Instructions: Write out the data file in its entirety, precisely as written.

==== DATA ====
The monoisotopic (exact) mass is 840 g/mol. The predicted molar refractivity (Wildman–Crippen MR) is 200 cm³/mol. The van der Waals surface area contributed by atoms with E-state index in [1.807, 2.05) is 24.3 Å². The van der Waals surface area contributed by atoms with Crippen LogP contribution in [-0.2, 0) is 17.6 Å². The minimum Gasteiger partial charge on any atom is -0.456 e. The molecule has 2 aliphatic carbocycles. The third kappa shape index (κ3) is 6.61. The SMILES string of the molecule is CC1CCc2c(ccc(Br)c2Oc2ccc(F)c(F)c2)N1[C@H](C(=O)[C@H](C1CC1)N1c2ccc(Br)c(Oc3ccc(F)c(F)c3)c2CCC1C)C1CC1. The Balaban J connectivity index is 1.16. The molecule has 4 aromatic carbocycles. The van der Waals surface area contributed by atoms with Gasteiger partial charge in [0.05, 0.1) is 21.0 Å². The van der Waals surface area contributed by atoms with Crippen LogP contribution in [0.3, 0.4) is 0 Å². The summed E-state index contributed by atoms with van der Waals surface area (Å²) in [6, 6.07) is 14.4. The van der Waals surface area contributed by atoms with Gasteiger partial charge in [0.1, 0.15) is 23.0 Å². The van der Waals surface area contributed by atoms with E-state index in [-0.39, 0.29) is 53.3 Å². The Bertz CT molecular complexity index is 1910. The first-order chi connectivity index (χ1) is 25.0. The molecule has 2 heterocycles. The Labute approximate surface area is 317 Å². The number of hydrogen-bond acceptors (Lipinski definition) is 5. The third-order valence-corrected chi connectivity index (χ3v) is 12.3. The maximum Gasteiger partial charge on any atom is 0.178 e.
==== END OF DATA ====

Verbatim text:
The monoisotopic (exact) mass is 840 g/mol. The predicted molar refractivity (Wildman–Crippen MR) is 200 cm³/mol. The van der Waals surface area contributed by atoms with E-state index in [1.807, 2.05) is 24.3 Å². The van der Waals surface area contributed by atoms with Crippen LogP contribution in [-0.2, 0) is 17.6 Å². The minimum Gasteiger partial charge on any atom is -0.456 e. The molecule has 2 aliphatic carbocycles. The third kappa shape index (κ3) is 6.61. The SMILES string of the molecule is CC1CCc2c(ccc(Br)c2Oc2ccc(F)c(F)c2)N1[C@H](C(=O)[C@H](C1CC1)N1c2ccc(Br)c(Oc3ccc(F)c(F)c3)c2CCC1C)C1CC1. The Balaban J connectivity index is 1.16. The molecule has 4 aromatic carbocycles. The van der Waals surface area contributed by atoms with Gasteiger partial charge in [0.05, 0.1) is 21.0 Å². The van der Waals surface area contributed by atoms with Crippen LogP contribution in [0.3, 0.4) is 0 Å². The summed E-state index contributed by atoms with van der Waals surface area (Å²) in [6, 6.07) is 14.4. The van der Waals surface area contributed by atoms with Gasteiger partial charge in [0.1, 0.15) is 23.0 Å². The van der Waals surface area contributed by atoms with E-state index in [-0.39, 0.29) is 53.3 Å². The Bertz CT molecular complexity index is 1910. The first-order chi connectivity index (χ1) is 25.0. The molecule has 2 heterocycles. The Labute approximate surface area is 317 Å². The number of hydrogen-bond acceptors (Lipinski definition) is 5. The third-order valence-corrected chi connectivity index (χ3v) is 12.3. The maximum Gasteiger partial charge on any atom is 0.178 e.